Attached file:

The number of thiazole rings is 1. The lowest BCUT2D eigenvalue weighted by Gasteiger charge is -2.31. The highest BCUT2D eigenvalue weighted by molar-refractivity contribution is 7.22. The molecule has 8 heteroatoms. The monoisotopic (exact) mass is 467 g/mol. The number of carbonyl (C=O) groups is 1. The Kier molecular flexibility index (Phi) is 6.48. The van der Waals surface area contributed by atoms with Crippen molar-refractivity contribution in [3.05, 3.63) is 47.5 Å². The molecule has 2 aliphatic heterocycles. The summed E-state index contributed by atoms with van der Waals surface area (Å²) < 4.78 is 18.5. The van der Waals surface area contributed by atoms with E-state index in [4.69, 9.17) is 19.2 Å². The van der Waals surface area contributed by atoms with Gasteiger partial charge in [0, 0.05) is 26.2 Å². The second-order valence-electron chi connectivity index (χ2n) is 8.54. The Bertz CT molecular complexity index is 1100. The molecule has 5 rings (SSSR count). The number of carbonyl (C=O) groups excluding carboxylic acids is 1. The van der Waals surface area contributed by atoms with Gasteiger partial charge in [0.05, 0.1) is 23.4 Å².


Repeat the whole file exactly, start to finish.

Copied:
The number of thiazole rings is 1. The lowest BCUT2D eigenvalue weighted by Gasteiger charge is -2.31. The highest BCUT2D eigenvalue weighted by molar-refractivity contribution is 7.22. The molecule has 8 heteroatoms. The monoisotopic (exact) mass is 467 g/mol. The number of carbonyl (C=O) groups is 1. The Kier molecular flexibility index (Phi) is 6.48. The van der Waals surface area contributed by atoms with Crippen molar-refractivity contribution in [3.05, 3.63) is 47.5 Å². The molecule has 2 aliphatic heterocycles. The summed E-state index contributed by atoms with van der Waals surface area (Å²) < 4.78 is 18.5. The van der Waals surface area contributed by atoms with E-state index in [4.69, 9.17) is 19.2 Å². The van der Waals surface area contributed by atoms with Gasteiger partial charge in [0, 0.05) is 26.2 Å². The second-order valence-electron chi connectivity index (χ2n) is 8.54. The Bertz CT molecular complexity index is 1100. The molecule has 5 rings (SSSR count). The number of carbonyl (C=O) groups excluding carboxylic acids is 1. The van der Waals surface area contributed by atoms with Gasteiger partial charge in [0.05, 0.1) is 23.4 Å².